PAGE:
• Thank you, Angela for always directing us towards the truth of the Gospel! You are an encouragement to me in my walk in Christ!

    • Thanks Tina. I am just an opinionated old Christian who is near the end of her race. Through my failings and God’s chastisements I have come to learn a few things. It is a privilege to be able to share some of my experience with younger Christians. Thanks to Dr. Clark and the Heidelbolg for this.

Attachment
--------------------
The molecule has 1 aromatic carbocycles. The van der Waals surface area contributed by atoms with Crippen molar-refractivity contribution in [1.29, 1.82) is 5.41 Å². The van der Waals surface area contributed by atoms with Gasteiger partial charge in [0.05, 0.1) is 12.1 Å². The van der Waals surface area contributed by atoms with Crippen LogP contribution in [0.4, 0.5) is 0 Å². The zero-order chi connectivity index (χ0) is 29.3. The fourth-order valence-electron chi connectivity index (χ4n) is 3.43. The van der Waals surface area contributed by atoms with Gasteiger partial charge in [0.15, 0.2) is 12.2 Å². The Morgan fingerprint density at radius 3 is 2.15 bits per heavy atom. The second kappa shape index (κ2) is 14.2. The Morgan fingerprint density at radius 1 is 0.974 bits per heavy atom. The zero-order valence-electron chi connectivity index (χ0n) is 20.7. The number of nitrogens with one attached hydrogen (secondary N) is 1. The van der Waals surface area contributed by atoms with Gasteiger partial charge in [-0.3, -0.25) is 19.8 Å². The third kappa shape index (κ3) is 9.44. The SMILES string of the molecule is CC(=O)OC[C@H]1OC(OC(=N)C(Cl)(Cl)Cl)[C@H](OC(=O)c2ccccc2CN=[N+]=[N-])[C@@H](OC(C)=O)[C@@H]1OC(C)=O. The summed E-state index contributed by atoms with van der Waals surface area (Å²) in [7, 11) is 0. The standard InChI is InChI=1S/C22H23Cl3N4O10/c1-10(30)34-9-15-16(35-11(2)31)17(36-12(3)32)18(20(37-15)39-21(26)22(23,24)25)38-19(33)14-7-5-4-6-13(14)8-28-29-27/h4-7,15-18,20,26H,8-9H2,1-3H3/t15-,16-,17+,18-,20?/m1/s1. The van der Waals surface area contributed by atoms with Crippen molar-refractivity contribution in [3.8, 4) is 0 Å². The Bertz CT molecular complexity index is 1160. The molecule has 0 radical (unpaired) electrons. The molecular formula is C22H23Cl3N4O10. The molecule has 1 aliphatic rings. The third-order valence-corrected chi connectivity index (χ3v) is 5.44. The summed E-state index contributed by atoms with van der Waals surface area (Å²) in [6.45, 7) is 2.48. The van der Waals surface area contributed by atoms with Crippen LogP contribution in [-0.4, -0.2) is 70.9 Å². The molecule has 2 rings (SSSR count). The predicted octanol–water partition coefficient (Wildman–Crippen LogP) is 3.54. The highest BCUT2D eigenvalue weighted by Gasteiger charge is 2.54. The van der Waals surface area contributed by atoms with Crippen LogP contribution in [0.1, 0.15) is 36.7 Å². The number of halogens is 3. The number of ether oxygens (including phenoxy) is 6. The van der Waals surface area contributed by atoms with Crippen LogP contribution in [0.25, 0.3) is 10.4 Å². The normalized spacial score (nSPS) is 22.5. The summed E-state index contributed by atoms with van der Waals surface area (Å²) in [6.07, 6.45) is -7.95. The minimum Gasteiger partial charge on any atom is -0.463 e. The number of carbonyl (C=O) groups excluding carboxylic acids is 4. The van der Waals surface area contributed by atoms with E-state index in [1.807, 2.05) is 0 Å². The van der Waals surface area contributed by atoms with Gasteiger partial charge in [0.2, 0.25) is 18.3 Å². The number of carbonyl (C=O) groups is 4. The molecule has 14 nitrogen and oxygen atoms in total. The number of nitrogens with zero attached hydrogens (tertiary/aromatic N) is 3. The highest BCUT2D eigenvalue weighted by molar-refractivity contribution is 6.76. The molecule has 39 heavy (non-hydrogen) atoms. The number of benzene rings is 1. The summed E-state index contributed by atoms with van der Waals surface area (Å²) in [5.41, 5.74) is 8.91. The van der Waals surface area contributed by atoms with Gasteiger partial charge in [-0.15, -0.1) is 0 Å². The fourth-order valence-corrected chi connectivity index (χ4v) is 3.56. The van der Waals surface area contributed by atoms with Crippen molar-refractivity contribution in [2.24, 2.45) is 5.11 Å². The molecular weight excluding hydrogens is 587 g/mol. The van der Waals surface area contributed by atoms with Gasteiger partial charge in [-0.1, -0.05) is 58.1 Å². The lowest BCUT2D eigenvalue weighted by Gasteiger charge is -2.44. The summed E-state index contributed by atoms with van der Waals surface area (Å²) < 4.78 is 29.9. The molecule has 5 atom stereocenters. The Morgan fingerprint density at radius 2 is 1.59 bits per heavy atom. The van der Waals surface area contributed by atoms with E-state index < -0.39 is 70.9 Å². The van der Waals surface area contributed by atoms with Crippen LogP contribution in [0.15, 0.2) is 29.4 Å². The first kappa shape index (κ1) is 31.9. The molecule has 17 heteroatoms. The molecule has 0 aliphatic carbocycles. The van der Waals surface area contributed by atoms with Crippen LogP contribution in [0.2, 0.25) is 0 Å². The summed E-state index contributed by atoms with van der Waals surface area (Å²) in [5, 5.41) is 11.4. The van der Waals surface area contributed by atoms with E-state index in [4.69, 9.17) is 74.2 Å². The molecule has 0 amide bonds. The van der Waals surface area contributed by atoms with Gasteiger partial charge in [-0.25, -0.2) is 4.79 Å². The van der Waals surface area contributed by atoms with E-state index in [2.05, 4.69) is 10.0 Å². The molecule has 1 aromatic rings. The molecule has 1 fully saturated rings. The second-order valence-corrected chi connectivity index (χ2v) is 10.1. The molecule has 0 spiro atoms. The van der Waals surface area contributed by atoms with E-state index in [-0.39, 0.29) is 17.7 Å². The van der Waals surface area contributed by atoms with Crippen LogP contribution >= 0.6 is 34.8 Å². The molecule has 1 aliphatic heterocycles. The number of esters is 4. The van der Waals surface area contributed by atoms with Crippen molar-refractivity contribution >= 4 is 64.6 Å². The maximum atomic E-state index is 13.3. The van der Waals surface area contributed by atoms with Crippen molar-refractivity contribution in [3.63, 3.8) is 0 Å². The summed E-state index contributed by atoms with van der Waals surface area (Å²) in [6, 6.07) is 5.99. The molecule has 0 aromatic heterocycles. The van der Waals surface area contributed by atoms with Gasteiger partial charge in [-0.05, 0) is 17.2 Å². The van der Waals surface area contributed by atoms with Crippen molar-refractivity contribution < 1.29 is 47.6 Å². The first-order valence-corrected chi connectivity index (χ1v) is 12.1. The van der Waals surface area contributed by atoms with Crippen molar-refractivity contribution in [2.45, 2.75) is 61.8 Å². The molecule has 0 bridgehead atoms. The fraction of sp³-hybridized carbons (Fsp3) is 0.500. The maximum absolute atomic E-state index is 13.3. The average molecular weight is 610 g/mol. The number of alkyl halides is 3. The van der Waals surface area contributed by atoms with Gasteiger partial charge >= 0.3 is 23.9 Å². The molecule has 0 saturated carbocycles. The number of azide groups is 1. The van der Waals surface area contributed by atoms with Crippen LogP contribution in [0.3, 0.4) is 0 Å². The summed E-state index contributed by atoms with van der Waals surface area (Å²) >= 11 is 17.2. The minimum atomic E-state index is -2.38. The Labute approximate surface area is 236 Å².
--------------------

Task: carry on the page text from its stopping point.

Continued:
14. What I find difficult to understand is the obfuscation by Piper. Since there appears to be something he believes that is odds with the Reformed understanding of justification, why not sit down with someone like R. Scott Clark rather than one of Piper’s buddies and really clarify the issues. If he has a different belief system, why not either own it or do everything to distance himself from the growing perception? Has he become so beholden to the continued success of Desiring God Ministries that it is better to leave things murky rather than risk people canceling conference dates or have book sales go flat? Is the real problem in the lack of clarification the root of all evil?